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Forecasting M2 growth: an exploration in real time

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  • Evan F. Koenig

Abstract

Evan Koenig presents a model that has proved successful at reproducing the pattern of M2 growth over the first half of the decade of the 1990s. The model suggests that a large gap between long-term bond yields and M2 deposit rates contributed importantly to the slow money growth that persisted through the end of 1994. The increased availability of bond market mutual funds may also have played a role in the money growth slowdown. The model can be combined with real-time published forecasts of spending and interest rates to yield predictions of future changes in money growth. It has generally performed well in this regard. However, in 1995 a sharp flattening of the yield curve led to a more-pronounced-than-expected acceleration of M2 growth, calling the future forecasting performance of the model into question. Results for an M2 aggregate expanded to include household bond funds are similar.

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Bibliographic Info

Article provided by Federal Reserve Bank of Dallas in its journal Economic and Financial Policy Review.

Volume (Year): (1996)
Issue (Month): Q II ()
Pages: 16-26

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Handle: RePEc:fip:fedder:y:1996:i:qii:p:16-26

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Keywords: Money supply;

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  1. John V. Duca, 1993. "Should bond funds be included in M2?," Research Paper 9321, Federal Reserve Bank of Dallas.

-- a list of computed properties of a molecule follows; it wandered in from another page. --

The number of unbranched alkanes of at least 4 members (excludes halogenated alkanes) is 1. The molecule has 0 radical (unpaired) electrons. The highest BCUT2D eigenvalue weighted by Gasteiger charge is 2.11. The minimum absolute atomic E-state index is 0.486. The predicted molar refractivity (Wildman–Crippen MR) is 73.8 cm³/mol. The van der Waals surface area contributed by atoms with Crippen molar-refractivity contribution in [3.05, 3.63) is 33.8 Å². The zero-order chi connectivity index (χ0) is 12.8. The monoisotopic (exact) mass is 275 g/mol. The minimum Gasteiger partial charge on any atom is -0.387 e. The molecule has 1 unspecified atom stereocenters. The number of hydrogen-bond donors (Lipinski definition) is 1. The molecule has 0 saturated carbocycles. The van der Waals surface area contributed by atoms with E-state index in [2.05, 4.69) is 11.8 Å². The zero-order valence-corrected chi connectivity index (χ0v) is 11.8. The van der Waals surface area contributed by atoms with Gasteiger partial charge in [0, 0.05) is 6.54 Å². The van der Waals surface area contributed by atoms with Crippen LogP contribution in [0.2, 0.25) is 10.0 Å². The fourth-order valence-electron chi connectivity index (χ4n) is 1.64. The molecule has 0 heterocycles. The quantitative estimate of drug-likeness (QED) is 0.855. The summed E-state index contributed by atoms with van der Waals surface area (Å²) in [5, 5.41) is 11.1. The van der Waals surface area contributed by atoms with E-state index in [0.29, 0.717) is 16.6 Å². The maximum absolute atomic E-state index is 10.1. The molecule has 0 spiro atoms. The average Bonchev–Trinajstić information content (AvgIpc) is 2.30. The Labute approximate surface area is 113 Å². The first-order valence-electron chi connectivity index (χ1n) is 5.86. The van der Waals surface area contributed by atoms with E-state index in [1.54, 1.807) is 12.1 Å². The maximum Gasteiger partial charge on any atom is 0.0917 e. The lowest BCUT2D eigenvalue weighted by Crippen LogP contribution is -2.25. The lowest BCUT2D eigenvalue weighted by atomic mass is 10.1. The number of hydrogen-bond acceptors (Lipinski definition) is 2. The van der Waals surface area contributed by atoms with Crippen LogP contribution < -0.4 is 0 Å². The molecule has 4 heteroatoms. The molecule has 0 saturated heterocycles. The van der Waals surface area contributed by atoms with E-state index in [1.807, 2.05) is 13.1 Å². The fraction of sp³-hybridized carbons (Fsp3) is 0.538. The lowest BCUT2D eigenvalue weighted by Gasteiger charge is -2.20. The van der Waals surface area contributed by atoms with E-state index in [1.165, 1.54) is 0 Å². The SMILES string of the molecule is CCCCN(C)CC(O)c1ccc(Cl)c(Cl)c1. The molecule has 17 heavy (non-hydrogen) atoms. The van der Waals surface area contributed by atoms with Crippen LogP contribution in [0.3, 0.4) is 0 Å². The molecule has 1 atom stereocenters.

2. Martin Feldstein & James H. Stock, 1993. "The Use of Monetary Aggregate to Target Nominal GDP," NBER Working Papers 4304, National Bureau of Economic Research, Inc.
  3. Joshua N. Feinman & Richard D. Porter, 1992. "The continuing weakness in the M2," Finance and Economics Discussion Series 209, Board of Governors of the Federal Reserve System (U.S.).
  4. Banerjee, Anindya, et al, 1986. "Exploring Equilibrium Relationships in Econometrics through Static Models: Some Monte Carlo Evidence," Oxford Bulletin of Economics and Statistics, Department of Economics, University of Oxford, vol. 48(3), pages 253-77, August.
  5. Hallman, Jeffrey J & Porter, Richard D & Small, David H, 1991. "Is the Price Level Tied to the M2 Monetary Aggregate in the Long Run?," American Economic Review, American Economic Association, vol. 81(4), pages 841-58, September.
  6. Hamburger, Michael J., 1983. "Recent velocity behavior, the demand for money and monetary policy," Proceedings, Federal Reserve Bank of San Francisco, issue Dec, pages 108-128.
  7. John B. Carlson & Sharon E. Parrott, 1991. "The demand for M2, opportunity cost, and financial change," Economic Review, Federal Reserve Bank of Cleveland, issue Q II, pages 2-11.
  8. Koenig, Evan F., 1996. "Long-term interest rates and the recent weakness in M2," Journal of Economics and Business, Elsevier, vol. 48(2), pages 81-101, May.
  9. Friedman, Milton, 1977. " Time Perspective in Demand for Money," Scandinavian Journal of Economics, Wiley Blackwell, vol. 79(4), pages 397-416.
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Cited by:
  1. Cara Lown & Stavros Peristiani & Kenneth J. Robinson, 1999. "What was behind the M2 breakdown?," Financial Industry Studies Working Paper 99-2, Federal Reserve Bank of Dallas.

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